Monday, October 26, 2015

Why I Oppose Legalization of Marijuana

I oppose legalization of marijuana for many reasons.  One of the primary reasons is that marijuana hurts so many people, and worse, it hurts the poor and minorities worst of all.  Those who are concerned about growing income inequality, the high incarceration rate of African Americans, and bigotry in general should stand up against legalized marijuana.

JAMA Psychiatry just published a study on the “Prevalence of Marijuana Use and Disorders in the United States” (“Prevalence of Marijuana Use Disorders in the United States Between 2001-2002 and 2012-2013”, published online October 21, 2015).   The study found that not only did marijuana use and DSM-IV marijuana use disorder nearly double during the decade ending 2013, but this disorder grew by a larger percentage among black individuals and those with the lowest income.

In other words, legalizing marijuana may affect African Americans and the poor more than other populations.  What follows are quotes from the study.  I added the underlining.


The prevalence of marijuana use more than doubled between 2001-2002 and 2012-2013, and there was a large increase in marijuana use disorders during that time. While not all marijuana users experience problems, nearly 3 of 10 marijuana users manifested a marijuana use disorder in 2012-2013.”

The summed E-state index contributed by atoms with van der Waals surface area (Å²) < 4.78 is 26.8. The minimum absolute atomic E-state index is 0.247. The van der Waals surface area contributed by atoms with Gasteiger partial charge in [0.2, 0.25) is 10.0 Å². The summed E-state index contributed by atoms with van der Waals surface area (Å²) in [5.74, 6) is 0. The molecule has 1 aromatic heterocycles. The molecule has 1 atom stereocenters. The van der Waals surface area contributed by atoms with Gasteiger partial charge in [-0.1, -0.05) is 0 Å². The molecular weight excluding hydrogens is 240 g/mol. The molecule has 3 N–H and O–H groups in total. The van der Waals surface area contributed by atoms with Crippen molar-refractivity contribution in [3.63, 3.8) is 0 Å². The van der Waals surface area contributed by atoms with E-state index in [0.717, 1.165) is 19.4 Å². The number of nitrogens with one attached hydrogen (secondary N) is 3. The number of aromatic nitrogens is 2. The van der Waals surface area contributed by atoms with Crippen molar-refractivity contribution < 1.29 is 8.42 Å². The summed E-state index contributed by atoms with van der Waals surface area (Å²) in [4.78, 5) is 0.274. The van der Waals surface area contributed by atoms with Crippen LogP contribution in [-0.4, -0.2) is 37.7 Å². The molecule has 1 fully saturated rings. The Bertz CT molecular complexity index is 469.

How many Americans are experiencing marijuana use disorder?

“In 2012-2013, 9.52% of US adults used marijuana in the past year, and 2.9% had a diagnosis of DSM-IV marijuana use disorder. Thus, nearly 3 of every 10 marijuana users had a diagnosis of a marijuana use disorder (approximately 6,846,000 Americans).”

What demographic groups are most affected?

The prevalence of DSM-IV marijuana use disorder increased significantly between 2001-2002 (1.5%) and 2012-2013 (2.9%), nearly doubling between the 2 surveys (Table 2)….  Groups in which the magnitude of increase was most notable included those aged 45 to 64 years (0.4% vs 1.3%); black individuals (1.8% vs 4.6%); Hispanic individuals (1.2% vs 2.8%); those with the lowest income (2.3% vs 5.4%); and those in the South (1.0% vs 2.6%).”